By Garrick Knight    A spur-of-the-moment decision has paid dividends for Invercargill horseman Steve Lock, who prepared a quinella on the grass at Waterlea on Sunday. Lock brought six horses the length of the South Island for the four days of racing, firstly in Nelson last week and then in Blenheim this week. After three thirds, a fourth and four fifths across Nelson and day one at Waterlea, he was hoping to break his duck on the fourth and final day. He went close with Maximilian in a mobile sprint earlier on the card, but it was the honest toiler, Honour Scroll that broke through, setting up a $101.70 quinella with stablemate, Kansas City Jim. Needless to say, Lock isn’t looking forward to going back to Southland. “I’m in no rush to go home. “In fact, I think I might have a week or two in Canterbury first. “We were thinking about going to Manawatu but a few of our horses wear spreaders and I’m not sure it the track would suit them.” The trip north wasn’t in the pipeline for long, more an instinctive move to avoid dreary weather. “The plan was hatched after the Cromwell meeting. We were sitting there at 10 o’clock at night and Rory (McIlwrick) said to me, Nelson and Marlborough looks like a decent option. “We were getting sick of the rain and what not back home and here we are. “So it was his doing, his planning.” Ironically McIlwrick wasn’t actually driving Honour Scroll, instead sticking with the runner-up and that left Kerryn Tomlinson to continue her charmed run by recording another win. “Kerryn seems to get on well with Honour Scroll, so I was happy to keep her on.” Lock left Invercargill with seven horses, but lost two and picked up one on the way north. “I re-homed Tact Denzel on the way up and then called in and did a swap for My Nikalya, too. “I would have brought seven but I needed the seventh bay in the truck for all the feed.” Lock spoke effusively about club officials from both Tasman clubs, saying they’ve gone abo end beyond to make him feel welcome and accommodated. “I really can’t thank the two clubs enough for what they have done for us. “A lot of clubs could learn from how both Nelson and Marlborough operate their meetings. “And the horses have just enjoyed their trip away with the sun on their backs; they’ve been so relaxed.” Later in the day, Stars Tonight continued a brilliant summer for his connections, with a dominant win in the $15,000 Waterlea Centenary Marlborough Cup. He adds that to his Westport Cup win on Boxing Day, and the Cup prelude he took out at Waterlea on Friday. Dunn trained the quinella with Hayden’s Meddle tracking through for second while Dadndave finished on out wide for third. Reprinted with permission of HRNZ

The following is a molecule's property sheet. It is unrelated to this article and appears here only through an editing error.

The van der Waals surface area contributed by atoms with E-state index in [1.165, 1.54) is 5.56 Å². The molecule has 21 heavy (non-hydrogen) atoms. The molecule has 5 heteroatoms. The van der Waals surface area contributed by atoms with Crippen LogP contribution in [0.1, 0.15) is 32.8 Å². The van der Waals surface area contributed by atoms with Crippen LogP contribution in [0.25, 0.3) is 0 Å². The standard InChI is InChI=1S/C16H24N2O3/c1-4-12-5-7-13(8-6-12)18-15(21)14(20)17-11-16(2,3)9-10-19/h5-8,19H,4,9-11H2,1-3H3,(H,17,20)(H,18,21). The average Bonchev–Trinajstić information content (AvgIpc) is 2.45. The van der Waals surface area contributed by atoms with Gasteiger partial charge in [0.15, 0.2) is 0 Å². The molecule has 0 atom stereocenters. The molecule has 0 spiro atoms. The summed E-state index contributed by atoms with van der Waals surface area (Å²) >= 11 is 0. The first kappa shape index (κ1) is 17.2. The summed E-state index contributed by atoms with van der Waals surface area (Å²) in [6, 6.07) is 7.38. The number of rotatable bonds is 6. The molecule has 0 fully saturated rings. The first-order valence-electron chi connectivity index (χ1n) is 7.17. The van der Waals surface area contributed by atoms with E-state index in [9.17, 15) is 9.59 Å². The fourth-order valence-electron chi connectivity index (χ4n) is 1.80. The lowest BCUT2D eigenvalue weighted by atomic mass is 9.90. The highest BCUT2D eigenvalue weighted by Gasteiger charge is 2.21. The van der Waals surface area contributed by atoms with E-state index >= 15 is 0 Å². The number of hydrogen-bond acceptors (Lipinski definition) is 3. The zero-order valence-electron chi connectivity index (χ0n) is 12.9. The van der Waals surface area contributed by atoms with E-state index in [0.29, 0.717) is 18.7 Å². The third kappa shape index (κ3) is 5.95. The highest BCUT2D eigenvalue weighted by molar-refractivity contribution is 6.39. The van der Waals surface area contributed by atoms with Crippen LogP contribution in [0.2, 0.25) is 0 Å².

Paris, France – Not a lot of people can really say in Paris that they know nothing about the Prix d’Amerique race this Sunday at the Hippodrome Paris-Vincennes. It’s on nearly every major street pole intersection throughout this wonderful city. Big, bold and beautiful, a harness racing horse draped in the colors of the American flag. Every year the Prix d’Amerique is the richest race in the world for old trotters, only this year the prestigious event is even bigger as it is the 100th anniversary of this spectacular day of racing. The Grand Prix d’Amerique was created to pay homage to the Americans for the help which they gave to France during the First World War. And every year the French go all out in this special day as a tribute to America. The race card will have 11 races, most of them held in early on. Then it’s parade time with perhaps the greatest display of tribute to America taking place on the track. The drivers are brought in on Harley-Davidson antique motorcycles, stilt-walkers dressed in the Stars and Stripes, the prestigious French Lancers Brigade on horseback and much more will take place. And then there is the actual Prix d’Amerique race. There will be 18 of the world’s top older trotters and sadly no representation from North America this year. These horses will go from a standing start and race 2,700 meters (1.67 miles), up and down a slight hill on the course at breakneck speeds. And, they will be racing for total prize money of 900,000€ euros ($1 million dollars US depending on exchange rate). On the betting side, around $40 million euros ($44.3 million US) will be wagered on Sunday. There will be 40,000 plus people coming out to the racetrack to view the race and all the special festivities that day and approximately 36 countries will broadcast the race on four different continents. It’s a big deal to say the least. And what about the horses that have entered the race. The return winner from last year, Belina Josselyn, is back. She is one of only a handful of mares who will be taking on their male counterparts in the Prix d’Amerique. Jean-Michel Bazire trains and drives Belina Josselyn, who comes into the race off a very impressive triumph two weeks ago in the Grand Prix of Belgium at Paris-Vincennes. The nine-year-old mare by Love You is a career winner of 2,335,470€. Other world class champion trotters in the race include two-time Prix d’Amerique winner, Bold Eagle, who back in October 2019 traveled to Canada and won the Breeders Crown at Mohawk Park; 3.1 million euro winner Propulsion is shipping in from Sweden; 2018 Elitloppet winner Ringostarr Treb will be in the race for trainer Jerry Riordan, Face Time Bourbon, Beillie de Montford and a host of other top flight trotters will be in the race. Also, this week Harnesslink will be reporting from the world class training facility, Grosbois, plus coverage of the horse sale Thursday and Friday, the Standardbred Expo Friday and the superb race cards this Saturday and Sunday at the Hippodrome Paris-Vincennes. It’s been sunny and around 40 in Paris as we toured the wonderful city a bit after landing this morning. There is a possible forecast of rain showers on Sunday and it is hopeful that will change later this week. Our hotel, the Pullman in Bercy Centre, is sold out this weekend as are other hotels in the area as the hype begins to build for the big race day on Sunday. Here are the leading 25 horses for the Prix d'Amerique. This number will get reduced to 18, By Steve Wolf, for Harnesslink